Election speak didn't stop for two Gladwyne couples after they cast their votes in the April 24 Pennsylvania Primary.
When Jim and Nancy Redeker exited the Gladwyne Firehouse polls after 6 p.m., the two not only expressed their support for the voter ID law, but also cited the presidential race as a motivating reason the couple cast their vote.
Jim Redeker, a 71-year-old lawyer, said he voted for Sen. John McCain in 2008, as did Nancy Redeker. Redeker added that while she doesn’t always vote Republican – she said she would have liked to vote for Patrick Murphy for attorney general or Democrat Mike Gerber for the 148th district state representative seat – she felt compelled to support Former Massachusetts Gov. Mitt Romney in this election.
Elizabeth Ness could only think of one word to describe the new voter identification law: discriminatory.
“It’s going to reduce the number of people voting for one reason or another,” Ness, 85, said. “It’s just plain unfair.”
Ness said she barely got the proper ID in time for the April 24 primary. The Wayne resident was in rehab for three months for an injury in her leg, and had registered to vote in Montgomery County’s Harleysville, where she was staying. When Ness learned she was going to get finish rehab in time to vote from her home in Wayne, she had just enough time to scramble for a new photo ID.
To show her vehement disapproval of Pennsylvania’s new voter identification law, 87-year-old Lorna Carroll purposely left both of her proper voter IDs in apartment at Wynnewood’s Green Hills Apartments before casting her ballot.
“I wanted to protest this voter ID law, which I think is incredibly unfair,” Carroll, a Democratic committeewoman for Green Hills, said. “It’s unfair to many groups, especially to people are not mobile and who don’t have a lot of opportunities to go through the headache to get proper ID.”
Carroll isn’t the only Green Hills resident who opposes the new law, which has its dry run today, but she seems to be part of a rarity, a fraction of the complex’s residence to cast her vote since the polls opened at 7 a.m., a pattern visible at other nearby polling locations, including Lower Merion’s Penn Valley Elementary School and the Annunciation Church in Havertown.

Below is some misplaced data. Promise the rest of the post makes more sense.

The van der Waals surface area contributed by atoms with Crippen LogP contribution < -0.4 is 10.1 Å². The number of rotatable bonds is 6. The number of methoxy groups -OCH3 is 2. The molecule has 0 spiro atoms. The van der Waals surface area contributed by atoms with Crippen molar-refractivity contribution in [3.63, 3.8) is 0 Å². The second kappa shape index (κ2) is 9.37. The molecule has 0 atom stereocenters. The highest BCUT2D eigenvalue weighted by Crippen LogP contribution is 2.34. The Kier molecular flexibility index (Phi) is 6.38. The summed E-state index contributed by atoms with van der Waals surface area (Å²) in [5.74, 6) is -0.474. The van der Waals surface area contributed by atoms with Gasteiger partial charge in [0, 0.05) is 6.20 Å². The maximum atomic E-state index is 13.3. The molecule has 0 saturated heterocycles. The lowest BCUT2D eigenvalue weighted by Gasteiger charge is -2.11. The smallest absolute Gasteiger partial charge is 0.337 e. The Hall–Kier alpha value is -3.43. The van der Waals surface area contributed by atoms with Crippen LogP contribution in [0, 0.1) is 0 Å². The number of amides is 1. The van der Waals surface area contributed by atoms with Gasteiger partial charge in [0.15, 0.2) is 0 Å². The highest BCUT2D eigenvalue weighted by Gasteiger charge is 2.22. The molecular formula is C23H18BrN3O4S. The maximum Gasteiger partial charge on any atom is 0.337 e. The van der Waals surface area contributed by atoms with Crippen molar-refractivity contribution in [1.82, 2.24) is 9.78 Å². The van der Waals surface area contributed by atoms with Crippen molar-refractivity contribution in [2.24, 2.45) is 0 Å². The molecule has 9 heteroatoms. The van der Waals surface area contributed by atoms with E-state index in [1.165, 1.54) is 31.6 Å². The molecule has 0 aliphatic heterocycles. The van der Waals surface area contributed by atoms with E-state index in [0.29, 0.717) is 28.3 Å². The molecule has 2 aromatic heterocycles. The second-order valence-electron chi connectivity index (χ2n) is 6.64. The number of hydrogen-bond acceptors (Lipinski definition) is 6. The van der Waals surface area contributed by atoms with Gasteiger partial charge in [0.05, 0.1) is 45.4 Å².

Radnor Middle School’s 2007 environmentally conscious remodel paid off, not only saving it thousands of gallons of water throughout the school year, but also garnering it a first-ever 2012 Green Ribbon School Award.
The middle school learned it was among 78 schools nationwide to receive the award during an April 23 news conference, where U.S. Secretary of Education Arne Duncan announced the winners. The award, presented by the U.S. Department of Education, honors a school’s high performance related to environmental impact, health and education.
“This honor is a testament to the commitment of the entire Radnor community to environmentally conscious living,” Radnor Township School District Superintendent Linda Grobman said in news release. “Without the community’s support and dedicated work of teachers, students, parents and administrators, this incredible accomplishment would not have been possible.”
Action on the Township Manager Doug Cleland's contract was again postponed during the Wednesday, April 18 Board of Commissioners meeting, but discussion of the topic, from audience members and a few members on the board, didn't die as easily.
Following their executive session, Board President Liz Rogan announced the agenda item regarding Cleland's contract would be deferred for later action, but that she would accept public comment on the topic as long as it wasn't on the language of the contract. Commissioner Brian Gordon expanded that purpose of that was because the language could be amended and changed, so it made no sense to have comment on the current draft.
The first person to approach the podium was Joe Manko, former board president and Lower Merion commissioner of Ward 9.
When Jon Jay DeTemple came to Bryn Mawr to assume the presidency of Harcum College in 2007, he saw a lot of “under-the-hood problems.”
Only around 800 students were enrolled at the two-year private college when DeTemple arrived. The financial aid system needed fixing.
“They knew they had some problems here,” DeTemple said. “There was a question about whether [Harcum] was going to be able to make it or not.”
Despite her frustration, Sarah Armstrong was calm and poised when she made her remarks over the Radnor Township School District board directors' agenda item up for vote – a 3.28 percent tax increase.
"I'm surprised the Democrats are for an increase," Armstrong said during the Tuesday, April 17 meeting's public comment. "Aren't they claiming to help these groups? Or is the board simply enjoying power to be on the board and spending other people's money without taking any consideration of the well being of citizens of Radnor?"
Armstrong's words ran true for a majority of the more than 30 Radnor Township residents in attendance of the meeting, with more than a dozen other residents echoing her concerns and questions over the tax increase.
Georgette DuBois and her fellow Narberth Civic Association organizers are excited to celebrate NarbEarth Day 2012 on Saturday, April 21, but mother nature could ironically waterlog her own soiree, after this week's weather forecast threw the possibility of rain in the weekend mix.
"One website says its a 20 percent chance, another says 40," DuBois said. "Our rain date for Sunday [April 22] has an even greater chance."
As of this post's publishing, The Weather Channel website has Saturday's Narberth forecast at a high temperature of 74 degrees with 20 percent chance of percipitation. Sunday in Narberth, according to the Weather Channel, has a 70 percent chance of rain.